My mother’s sister and her husband inspire me in several ways. This post is just a massive thank you to them.
My earliest memories of India are deeply rooted in spending time with my aunt and uncle in Bangalore. I was the NRI kid who came down for a month or so, and when I did, there were certain things that were bound to, and had to happen.
The first was that everyone would notice I had grown. Sometimes I had become slightly chubbier and more round, sometimes I had tanned. This one time I had gotten a new set of teeth. Observations about a species educated in a foreign land tended to take up a lot of time. Apart from that came the fact that I was paraded around as ‘My Mother’s Son’, a title I’m proud to hold, but one that meant meeting too many people I didn’t remember. Which led to more people observing me and wondering if I was the same as a kid from Bangalore.
Will he like chakkali? Can he eat our curd?
Yes, and no.
I love chakkali. I could not eat curd that was made at home. Mainly because of cream, which disgusted me as a child.
The first people to break away from this trend of spoiling and catering to my needs were my uncle and aunt. Note, that doesn’t mean I wasn’t pampered by them (I still am). It just meant that they were the first people I was totally comfortable with. I feel a large part of that has to do with the fact that I was 1 year old at their wedding, parading around in my multicoloured wardrobe.
The other thing that happened, every single time I came to Bangalore, was trip to Amoeba followed by Pizza Hut. This HAD to happen, and I looked forward to weekends very often, just to go bowl and eat my pizza. I sucked at bowling, big time, and needed gutters to help me. But I grew through Bowling and Pizza – eventually to the number 6 ball and a medium pizza with garlic bread (on my final trip here as an NRI).
This trip was a lot of fun because it was mostly just the 3 of us, chilling. I could talk about whatever with them – that still holds true today, without any fear of judgement, and they always found a way to keep me entertained, be it boxing with me or buying me storybooks my mother had an aversion to(thanks for Harry Potter & the Goblet of Fire [Gangarams]).
It was beautiful. A large part of that relationship stayed the same when we moved back to India, because they saw me grow in front of them.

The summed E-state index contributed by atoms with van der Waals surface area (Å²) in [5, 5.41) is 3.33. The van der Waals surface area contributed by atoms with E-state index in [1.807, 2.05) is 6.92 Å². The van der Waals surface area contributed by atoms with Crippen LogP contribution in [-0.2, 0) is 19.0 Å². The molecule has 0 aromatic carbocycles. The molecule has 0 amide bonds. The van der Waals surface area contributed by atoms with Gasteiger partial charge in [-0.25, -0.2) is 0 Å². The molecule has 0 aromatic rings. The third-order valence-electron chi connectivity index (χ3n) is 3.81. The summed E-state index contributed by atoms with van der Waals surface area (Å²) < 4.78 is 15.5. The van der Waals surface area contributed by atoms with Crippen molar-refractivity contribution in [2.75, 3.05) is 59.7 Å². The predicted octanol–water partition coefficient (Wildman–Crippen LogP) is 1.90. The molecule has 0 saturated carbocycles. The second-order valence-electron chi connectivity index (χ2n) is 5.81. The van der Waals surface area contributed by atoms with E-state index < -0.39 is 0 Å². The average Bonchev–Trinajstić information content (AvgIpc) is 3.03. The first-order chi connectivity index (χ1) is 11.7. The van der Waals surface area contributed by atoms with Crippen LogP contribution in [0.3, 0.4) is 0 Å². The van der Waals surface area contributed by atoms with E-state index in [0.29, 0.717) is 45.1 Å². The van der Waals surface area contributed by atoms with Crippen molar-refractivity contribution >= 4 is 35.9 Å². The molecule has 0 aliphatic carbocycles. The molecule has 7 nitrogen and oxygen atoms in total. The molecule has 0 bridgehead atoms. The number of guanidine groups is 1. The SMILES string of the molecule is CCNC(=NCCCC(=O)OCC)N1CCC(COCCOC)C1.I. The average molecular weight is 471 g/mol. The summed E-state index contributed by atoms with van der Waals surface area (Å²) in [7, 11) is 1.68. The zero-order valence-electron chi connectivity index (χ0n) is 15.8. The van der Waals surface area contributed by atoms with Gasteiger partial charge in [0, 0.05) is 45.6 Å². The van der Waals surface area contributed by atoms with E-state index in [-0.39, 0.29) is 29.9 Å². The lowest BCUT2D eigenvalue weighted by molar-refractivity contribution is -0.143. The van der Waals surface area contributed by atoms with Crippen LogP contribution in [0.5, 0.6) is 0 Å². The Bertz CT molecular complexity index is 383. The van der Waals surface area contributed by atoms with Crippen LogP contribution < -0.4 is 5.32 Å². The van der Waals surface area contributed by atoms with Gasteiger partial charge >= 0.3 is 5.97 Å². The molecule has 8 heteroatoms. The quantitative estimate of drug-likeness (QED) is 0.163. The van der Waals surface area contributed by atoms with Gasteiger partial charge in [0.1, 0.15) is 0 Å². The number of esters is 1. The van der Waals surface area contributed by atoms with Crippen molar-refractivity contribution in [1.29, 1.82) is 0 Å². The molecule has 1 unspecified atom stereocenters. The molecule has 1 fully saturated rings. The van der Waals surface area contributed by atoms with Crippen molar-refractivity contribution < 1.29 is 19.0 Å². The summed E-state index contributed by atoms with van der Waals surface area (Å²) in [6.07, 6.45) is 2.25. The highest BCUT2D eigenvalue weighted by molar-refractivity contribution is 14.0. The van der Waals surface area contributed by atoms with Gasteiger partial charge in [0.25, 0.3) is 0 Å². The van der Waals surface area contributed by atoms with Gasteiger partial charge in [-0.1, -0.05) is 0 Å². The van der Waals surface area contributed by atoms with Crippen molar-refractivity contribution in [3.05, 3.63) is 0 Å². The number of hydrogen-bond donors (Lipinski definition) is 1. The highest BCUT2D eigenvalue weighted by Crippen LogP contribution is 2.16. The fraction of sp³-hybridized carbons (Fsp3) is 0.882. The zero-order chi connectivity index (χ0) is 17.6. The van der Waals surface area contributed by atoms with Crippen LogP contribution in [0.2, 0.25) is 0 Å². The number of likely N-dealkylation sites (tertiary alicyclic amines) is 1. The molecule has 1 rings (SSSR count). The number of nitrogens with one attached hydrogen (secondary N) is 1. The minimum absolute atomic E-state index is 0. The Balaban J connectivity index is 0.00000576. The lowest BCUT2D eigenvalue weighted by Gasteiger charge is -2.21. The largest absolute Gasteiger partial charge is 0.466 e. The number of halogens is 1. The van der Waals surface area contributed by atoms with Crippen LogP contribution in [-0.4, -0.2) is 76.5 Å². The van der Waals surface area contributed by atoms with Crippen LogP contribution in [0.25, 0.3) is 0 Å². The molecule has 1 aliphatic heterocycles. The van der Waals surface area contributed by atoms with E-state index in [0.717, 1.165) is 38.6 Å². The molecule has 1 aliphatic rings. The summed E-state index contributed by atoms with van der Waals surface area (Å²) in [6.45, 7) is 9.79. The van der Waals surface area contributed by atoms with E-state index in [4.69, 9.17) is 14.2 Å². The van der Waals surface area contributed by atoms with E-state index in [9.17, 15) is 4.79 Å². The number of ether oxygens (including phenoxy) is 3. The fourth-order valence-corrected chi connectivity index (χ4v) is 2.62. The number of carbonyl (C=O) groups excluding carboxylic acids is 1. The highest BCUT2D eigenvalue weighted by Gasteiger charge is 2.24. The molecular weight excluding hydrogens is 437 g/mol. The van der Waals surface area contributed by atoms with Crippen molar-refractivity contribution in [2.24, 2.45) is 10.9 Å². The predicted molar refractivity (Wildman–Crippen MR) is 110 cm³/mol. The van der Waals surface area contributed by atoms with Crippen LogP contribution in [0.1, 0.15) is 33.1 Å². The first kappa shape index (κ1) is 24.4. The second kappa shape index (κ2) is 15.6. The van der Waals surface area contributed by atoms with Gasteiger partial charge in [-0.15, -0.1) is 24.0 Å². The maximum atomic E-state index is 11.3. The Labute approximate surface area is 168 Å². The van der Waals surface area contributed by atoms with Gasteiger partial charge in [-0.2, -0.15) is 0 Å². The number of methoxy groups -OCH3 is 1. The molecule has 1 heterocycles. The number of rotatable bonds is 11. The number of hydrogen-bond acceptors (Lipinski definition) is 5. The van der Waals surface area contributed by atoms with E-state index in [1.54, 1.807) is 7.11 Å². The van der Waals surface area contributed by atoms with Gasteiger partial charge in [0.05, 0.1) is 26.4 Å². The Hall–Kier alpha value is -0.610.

See, my blogposts will tell you how cool my parents are. My aunt and uncle? Well, you decide.
I went to my first IPL game with my uncle and we had a blast. My aunt came for a fundraiser concert we organized when I was in school. They both also ensured that while I was being disciplined at home – in terms of, ‘work hard, it’ll pay off’, I learnt to give myself a break when I deserved one.
My uncle, to this day, is the one person I admire because of his breadth of knowledge on a variety of topics. The NBA? Cricket? Politics? Books? Movies? He’s got you covered. He is one of the few people in front of whom I feel like my opinions need to be water-tight. Faff can get me past a lot of people. My uncle? Never.
My aunt is who I go to when I’m having a rough time, and I didn’t realize this until today. Since my dad was abroad, a lot of times, my aunt has come and stayed over with my mum & I, if Amma was unwell, or if something was up. We’ve gone over to their house too, just to stay over, if Amma needed a break. She’s also super, super creative, and if there’s one person in our family who whole-heartedly appreciates my horrible jokes, it’s my aunt. She’d be the only one genuinely laughing if I did stand-up comedy. Even my mother would laugh out of pity.
I saw this correlation in my brain when my aunt sent me French language jokes today. I didn’t understand why – she hates forwards as much as I do, and we have pretty much the same opinion toward most things (though I don’t get how she doesn’t like chocolate). It was when I replied, and she said ‘Mission Accomplished! I knew this would bring a smile to your face :)’, that it hit me. I’ve been having a rough few days, and to think that she wanted me to laugh it off was pretty awesome.
My aunt and my uncle were this crazy alternative support mechanism I had, because along with my parents, these guys bridged an age gap by being cool and relatable, but also mature and strict at times. Physics was legitimately the lowest point of school life, and while both parents were super supportive, lots of analysis and self-actualization about Law came about in one conversation with you both. Swalpa senti I’m getting but I remember things vividly.
So, thank you guys. I need more words to explain everything, but thank you. Thank you for housing me for a month during internships, for packing my dabba daily when I worked, for telling me I need a girlfriend in life, for explaining to me that decisions are easy when you compartmentalize your wants.
For taking me to the doctor when I fell sick in Bangalore, for making tomato saaru with floating tomato pieces, and, for being the ONLY people to understand that a 2nd Grader DOES NOT need to do Holiday Homework.
I’ve been lucky to have you around. Thank you. 🙂